The Death of Twitter


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This morning, Twitter died for me. Services are pending; memorials may be sent to your favorite blogging platform.
The frequent unreliability of the Twitter server (it was down again today for over an hour) underscores its irrelevance as a social networking platform, which should not only empower people to exchange ideas and develop meaningful networks, but should be reliable enough so that this process is not interrupted. Twitter absolutely fails on both counts.

I was a late-comer to Twitter, thinking that it alternately looked boring, yet also served to feed society’s constant infatuation with celebrity, transparency, and self-importance. But after a colleague chastised me for not using it, I relented because at second glance it did look sort of fun and quirky.
The fun and quirkiness has now worn off in less than two months.
I usually love my professional association with the World Wide Web, as well as my other daily and everyday civilian work online, because I continue to marvel at how the Web can enhance my life, networks, knowledge, and ability to communicate. Google is a prime example; Facebook is also very intriguing, though it certainly has its faults and detractors. But Twitter proves to just be stupid after a trial of a few weeks.
Twitter reduces your ability to communicate to 140 character burps. So no matter what your big idea is, the only way to communicate it on Twitter is to abuse the system by posting in a series. And then, the result is your Twitter bandwidth— which is supposed to be a rich tapestry of pithy comments from your entire network— is dominated by some tech guy’s lengthy description of his ongoing mortgage transaction. Or arriving late at their conference, and having nothing to do because they’re bored, stuck in their hotel room.
As Twitter gradually wasted more and more of my time for a few weeks, I realized that it was nothing but a record of lots of people wasting each others’ time. It is the poetry of the inane, stealing from your real life that is otherwise physical as well as online, and— momentarily— making you think that short lines about your life are worth sharing. But they only serve to distract you from real living (and that is when Twitter is working which, again, is sporadic).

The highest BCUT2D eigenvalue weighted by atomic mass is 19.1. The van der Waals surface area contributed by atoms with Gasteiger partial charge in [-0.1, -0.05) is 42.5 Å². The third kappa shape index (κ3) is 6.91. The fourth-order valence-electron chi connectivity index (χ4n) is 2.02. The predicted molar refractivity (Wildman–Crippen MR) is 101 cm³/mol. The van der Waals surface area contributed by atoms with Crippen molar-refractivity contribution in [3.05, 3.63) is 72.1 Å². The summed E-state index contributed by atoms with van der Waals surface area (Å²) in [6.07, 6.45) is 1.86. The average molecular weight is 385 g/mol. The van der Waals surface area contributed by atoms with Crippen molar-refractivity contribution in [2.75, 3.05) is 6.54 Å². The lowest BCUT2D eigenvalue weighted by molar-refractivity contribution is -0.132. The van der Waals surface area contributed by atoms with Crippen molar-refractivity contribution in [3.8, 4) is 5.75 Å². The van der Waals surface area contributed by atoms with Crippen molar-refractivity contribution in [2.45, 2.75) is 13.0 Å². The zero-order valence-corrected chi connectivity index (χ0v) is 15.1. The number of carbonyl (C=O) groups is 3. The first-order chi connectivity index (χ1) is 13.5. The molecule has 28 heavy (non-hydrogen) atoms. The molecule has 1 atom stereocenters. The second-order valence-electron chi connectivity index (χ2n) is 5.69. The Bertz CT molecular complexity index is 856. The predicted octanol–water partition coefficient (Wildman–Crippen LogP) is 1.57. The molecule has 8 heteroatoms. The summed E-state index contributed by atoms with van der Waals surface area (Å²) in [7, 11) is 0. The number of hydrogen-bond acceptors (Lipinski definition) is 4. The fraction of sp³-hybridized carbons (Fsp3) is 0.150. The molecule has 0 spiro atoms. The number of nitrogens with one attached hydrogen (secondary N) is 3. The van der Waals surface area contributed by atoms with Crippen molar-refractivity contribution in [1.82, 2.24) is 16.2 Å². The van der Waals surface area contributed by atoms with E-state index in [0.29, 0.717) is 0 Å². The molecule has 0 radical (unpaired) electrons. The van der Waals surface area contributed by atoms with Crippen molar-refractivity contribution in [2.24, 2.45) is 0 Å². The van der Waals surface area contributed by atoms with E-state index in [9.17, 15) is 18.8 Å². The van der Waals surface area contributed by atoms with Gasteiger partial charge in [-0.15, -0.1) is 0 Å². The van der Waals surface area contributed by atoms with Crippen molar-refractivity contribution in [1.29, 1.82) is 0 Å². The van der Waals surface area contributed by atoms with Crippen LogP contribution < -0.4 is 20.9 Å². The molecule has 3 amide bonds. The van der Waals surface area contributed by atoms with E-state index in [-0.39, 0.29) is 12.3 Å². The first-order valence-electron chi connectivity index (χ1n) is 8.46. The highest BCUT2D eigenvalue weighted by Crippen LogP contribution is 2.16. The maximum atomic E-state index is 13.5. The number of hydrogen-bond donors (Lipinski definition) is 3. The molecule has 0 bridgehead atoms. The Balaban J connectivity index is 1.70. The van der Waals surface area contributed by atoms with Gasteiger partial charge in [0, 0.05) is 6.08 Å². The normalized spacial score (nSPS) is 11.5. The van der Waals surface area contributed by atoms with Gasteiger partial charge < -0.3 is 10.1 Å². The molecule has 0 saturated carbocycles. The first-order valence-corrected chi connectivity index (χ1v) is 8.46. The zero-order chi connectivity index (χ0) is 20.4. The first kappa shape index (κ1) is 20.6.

I became particularly alarmed the other week when I did one of my random but somewhat routine Googlings of myself. Shockingly, Google loves Twitter entries (they must be coded nice and clean), and they rise to the top of the data stream about you like a loud burst of flatulence, obscuring the real you in a distracting haze of dumb comments that you once thought were funny or interesting in the context of Twitter. But are oh so stupid now, as you imagine other people Googling you and reading, “Having coffee and muffin while it is below zero outside”.
In fact, the metaphor of Twitter being a juvenile way of communicating is probably right on. It’s only funny or meaningful (ever so slightly, that is) in context, like silly kids talking to each other in their own abbreviated code and in a private conversation. I suppose for some people, this works. But trying to make sense of all of these happening simultaneously, on your screen, is maddening and does the opposite of what the Web’s best tools do; rather than enriching life, it cheapens it to the point of drivel.
So I’ll stick with blogging…which, all too often, can still feel like a waste of time, too. But at least it allows me to develop an idea, is a focused activity that enriches my life in a variety of ways, and is a better reflection of who I really am.


4 thoughts on “The Death of Twitter

  1. Wow, Kris. I’m surprised and a bit saddened. Hate to lose a tweet friend.
    Twitter’s unreliability is partly due to the phenomenal growth of the platform. It’s hard for them to keep up. There is venture money behind them though so that part will be worked out. Eventually there will have to be a business model. Who knows what that will be.
    As for “irrelevance as a social networking tool” well, you’re just wrong on that one. Twitter’s open API is creating all sorts of mashups and Twitter allows for subscribing via just about every IM client and via cell phone. I predict that you and just about everybody else will be on Twitter by 2009.(Well I suppose you might get really stubborn and hold out.)
    Your characterization of Twitter wasting everyone’s time is interesting. I like to chat with people in the real world but if I recorded all the chats and played them back for you, I don’t think they would sound any less time-wasting than Twitter. Twitter just globalizes it.
    I’ve made wonderful connections and discoveries via Twitter and have found it useful for calling out for technical help. I also find Twitter to be an excellent news source. I subscribe to BBC and Reuters.
    Just to balance your post a bit, here’s a pro-twitter item.
    Kris, your tweets will be missed and you’re always welcome to return to the Twitter fold.

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